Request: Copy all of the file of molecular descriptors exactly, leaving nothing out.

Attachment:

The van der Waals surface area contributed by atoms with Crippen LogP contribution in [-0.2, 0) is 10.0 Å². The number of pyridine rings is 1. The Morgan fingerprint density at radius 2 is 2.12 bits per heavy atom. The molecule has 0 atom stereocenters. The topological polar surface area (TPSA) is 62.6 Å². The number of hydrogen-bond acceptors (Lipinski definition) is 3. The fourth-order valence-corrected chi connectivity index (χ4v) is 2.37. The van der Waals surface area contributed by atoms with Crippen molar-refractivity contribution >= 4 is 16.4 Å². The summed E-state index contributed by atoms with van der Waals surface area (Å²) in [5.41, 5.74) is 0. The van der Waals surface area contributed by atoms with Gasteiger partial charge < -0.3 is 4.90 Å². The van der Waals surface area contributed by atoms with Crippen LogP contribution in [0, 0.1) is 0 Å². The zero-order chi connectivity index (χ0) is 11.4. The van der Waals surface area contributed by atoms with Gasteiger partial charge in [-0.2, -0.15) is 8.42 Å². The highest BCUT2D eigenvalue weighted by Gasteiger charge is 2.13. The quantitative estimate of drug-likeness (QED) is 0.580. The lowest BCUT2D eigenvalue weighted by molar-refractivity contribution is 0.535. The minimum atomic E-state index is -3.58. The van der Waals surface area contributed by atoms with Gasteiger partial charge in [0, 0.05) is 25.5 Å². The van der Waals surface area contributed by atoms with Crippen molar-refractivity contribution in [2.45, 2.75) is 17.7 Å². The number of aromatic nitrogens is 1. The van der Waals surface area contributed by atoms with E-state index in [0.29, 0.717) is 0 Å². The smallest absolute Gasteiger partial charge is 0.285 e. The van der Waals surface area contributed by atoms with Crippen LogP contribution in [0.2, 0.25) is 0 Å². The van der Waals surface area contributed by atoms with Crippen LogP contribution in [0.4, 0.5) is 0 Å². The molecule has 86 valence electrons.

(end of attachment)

The van der Waals surface area contributed by atoms with Crippen LogP contribution in [-0.2, 0) is 10.0 Å². The number of pyridine rings is 1. The Morgan fingerprint density at radius 2 is 2.12 bits per heavy atom. The molecule has 0 atom stereocenters. The topological polar surface area (TPSA) is 62.6 Å². The number of hydrogen-bond acceptors (Lipinski definition) is 3. The fourth-order valence-corrected chi connectivity index (χ4v) is 2.37. The van der Waals surface area contributed by atoms with Crippen molar-refractivity contribution >= 4 is 16.4 Å². The summed E-state index contributed by atoms with van der Waals surface area (Å²) in [5.41, 5.74) is 0. The van der Waals surface area contributed by atoms with Gasteiger partial charge < -0.3 is 4.90 Å². The van der Waals surface area contributed by atoms with Crippen LogP contribution in [0, 0.1) is 0 Å². The zero-order chi connectivity index (χ0) is 11.4. The van der Waals surface area contributed by atoms with Gasteiger partial charge in [-0.2, -0.15) is 8.42 Å². The highest BCUT2D eigenvalue weighted by Gasteiger charge is 2.13. The quantitative estimate of drug-likeness (QED) is 0.580. The lowest BCUT2D eigenvalue weighted by molar-refractivity contribution is 0.535. The minimum atomic E-state index is -3.58. The van der Waals surface area contributed by atoms with Gasteiger partial charge in [0, 0.05) is 25.5 Å². The van der Waals surface area contributed by atoms with Crippen molar-refractivity contribution in [2.45, 2.75) is 17.7 Å². The number of aromatic nitrogens is 1. The van der Waals surface area contributed by atoms with E-state index in [0.29, 0.717) is 0 Å². The smallest absolute Gasteiger partial charge is 0.285 e. The van der Waals surface area contributed by atoms with Crippen LogP contribution in [0.2, 0.25) is 0 Å². The van der Waals surface area contributed by atoms with Crippen LogP contribution in [0.4, 0.5) is 0 Å². The molecule has 86 valence electrons.